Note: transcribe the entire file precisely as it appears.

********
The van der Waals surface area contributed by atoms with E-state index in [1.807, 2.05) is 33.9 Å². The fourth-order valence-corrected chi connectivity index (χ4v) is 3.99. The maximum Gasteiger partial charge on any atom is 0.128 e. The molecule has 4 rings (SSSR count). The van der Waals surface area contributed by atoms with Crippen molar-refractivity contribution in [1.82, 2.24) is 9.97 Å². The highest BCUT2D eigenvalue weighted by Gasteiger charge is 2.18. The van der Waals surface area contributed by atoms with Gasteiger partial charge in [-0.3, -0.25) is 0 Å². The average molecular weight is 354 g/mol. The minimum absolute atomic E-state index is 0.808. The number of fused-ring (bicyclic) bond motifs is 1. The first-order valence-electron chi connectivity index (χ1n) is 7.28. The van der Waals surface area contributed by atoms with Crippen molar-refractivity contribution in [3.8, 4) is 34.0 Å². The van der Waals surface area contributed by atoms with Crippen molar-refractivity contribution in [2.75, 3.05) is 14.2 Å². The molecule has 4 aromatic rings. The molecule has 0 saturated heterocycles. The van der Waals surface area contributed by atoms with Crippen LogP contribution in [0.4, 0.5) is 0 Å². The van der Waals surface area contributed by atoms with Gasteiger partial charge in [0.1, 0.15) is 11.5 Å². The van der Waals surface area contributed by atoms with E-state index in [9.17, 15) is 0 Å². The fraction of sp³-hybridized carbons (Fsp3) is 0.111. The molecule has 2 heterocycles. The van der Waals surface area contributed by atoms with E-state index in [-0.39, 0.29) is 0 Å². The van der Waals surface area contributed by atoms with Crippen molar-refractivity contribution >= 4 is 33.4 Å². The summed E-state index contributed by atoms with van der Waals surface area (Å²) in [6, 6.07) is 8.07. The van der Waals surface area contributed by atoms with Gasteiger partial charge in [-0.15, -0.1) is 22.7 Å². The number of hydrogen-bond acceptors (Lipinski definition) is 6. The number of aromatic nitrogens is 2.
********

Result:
The van der Waals surface area contributed by atoms with E-state index in [1.807, 2.05) is 33.9 Å². The fourth-order valence-corrected chi connectivity index (χ4v) is 3.99. The maximum Gasteiger partial charge on any atom is 0.128 e. The molecule has 4 rings (SSSR count). The van der Waals surface area contributed by atoms with Crippen molar-refractivity contribution in [1.82, 2.24) is 9.97 Å². The highest BCUT2D eigenvalue weighted by Gasteiger charge is 2.18. The van der Waals surface area contributed by atoms with Gasteiger partial charge in [-0.3, -0.25) is 0 Å². The average molecular weight is 354 g/mol. The minimum absolute atomic E-state index is 0.808. The number of fused-ring (bicyclic) bond motifs is 1. The first-order valence-electron chi connectivity index (χ1n) is 7.28. The van der Waals surface area contributed by atoms with Crippen molar-refractivity contribution in [3.8, 4) is 34.0 Å². The van der Waals surface area contributed by atoms with Crippen molar-refractivity contribution in [2.75, 3.05) is 14.2 Å². The molecule has 4 aromatic rings. The molecule has 0 saturated heterocycles. The van der Waals surface area contributed by atoms with Crippen LogP contribution in [0.4, 0.5) is 0 Å². The van der Waals surface area contributed by atoms with Gasteiger partial charge in [0.1, 0.15) is 11.5 Å². The van der Waals surface area contributed by atoms with E-state index in [9.17, 15) is 0 Å². The fraction of sp³-hybridized carbons (Fsp3) is 0.111. The molecule has 2 heterocycles. The van der Waals surface area contributed by atoms with E-state index in [-0.39, 0.29) is 0 Å². The van der Waals surface area contributed by atoms with Crippen molar-refractivity contribution >= 4 is 33.4 Å². The summed E-state index contributed by atoms with van der Waals surface area (Å²) in [6, 6.07) is 8.07. The van der Waals surface area contributed by atoms with Gasteiger partial charge in [-0.15, -0.1) is 22.7 Å². The number of hydrogen-bond acceptors (Lipinski definition) is 6. The number of aromatic nitrogens is 2.